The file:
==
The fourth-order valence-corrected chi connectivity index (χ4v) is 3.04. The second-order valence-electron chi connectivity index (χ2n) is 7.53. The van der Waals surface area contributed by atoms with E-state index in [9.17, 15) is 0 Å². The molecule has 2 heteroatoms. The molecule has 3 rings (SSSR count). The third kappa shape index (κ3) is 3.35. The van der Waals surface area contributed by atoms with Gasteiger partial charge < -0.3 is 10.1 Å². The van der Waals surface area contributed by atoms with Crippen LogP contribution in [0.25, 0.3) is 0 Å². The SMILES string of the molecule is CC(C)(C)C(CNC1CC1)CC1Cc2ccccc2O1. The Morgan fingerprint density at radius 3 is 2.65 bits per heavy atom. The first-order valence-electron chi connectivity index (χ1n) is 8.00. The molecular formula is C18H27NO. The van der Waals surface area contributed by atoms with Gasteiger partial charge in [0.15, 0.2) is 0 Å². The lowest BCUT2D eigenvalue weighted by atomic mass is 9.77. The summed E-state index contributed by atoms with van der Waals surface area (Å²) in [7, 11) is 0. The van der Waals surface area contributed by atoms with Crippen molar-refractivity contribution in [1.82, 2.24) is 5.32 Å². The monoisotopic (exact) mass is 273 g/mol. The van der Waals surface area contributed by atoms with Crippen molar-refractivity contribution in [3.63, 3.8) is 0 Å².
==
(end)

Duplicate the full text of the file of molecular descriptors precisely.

The fourth-order valence-corrected chi connectivity index (χ4v) is 3.04. The second-order valence-electron chi connectivity index (χ2n) is 7.53. The van der Waals surface area contributed by atoms with E-state index in [9.17, 15) is 0 Å². The molecule has 2 heteroatoms. The molecule has 3 rings (SSSR count). The third kappa shape index (κ3) is 3.35. The van der Waals surface area contributed by atoms with Gasteiger partial charge < -0.3 is 10.1 Å². The van der Waals surface area contributed by atoms with Crippen LogP contribution in [0.25, 0.3) is 0 Å². The SMILES string of the molecule is CC(C)(C)C(CNC1CC1)CC1Cc2ccccc2O1. The Morgan fingerprint density at radius 3 is 2.65 bits per heavy atom. The first-order valence-electron chi connectivity index (χ1n) is 8.00. The molecular formula is C18H27NO. The van der Waals surface area contributed by atoms with Gasteiger partial charge in [0.15, 0.2) is 0 Å². The lowest BCUT2D eigenvalue weighted by atomic mass is 9.77. The summed E-state index contributed by atoms with van der Waals surface area (Å²) in [7, 11) is 0. The van der Waals surface area contributed by atoms with Crippen molar-refractivity contribution in [1.82, 2.24) is 5.32 Å². The monoisotopic (exact) mass is 273 g/mol. The van der Waals surface area contributed by atoms with Crippen molar-refractivity contribution in [3.63, 3.8) is 0 Å².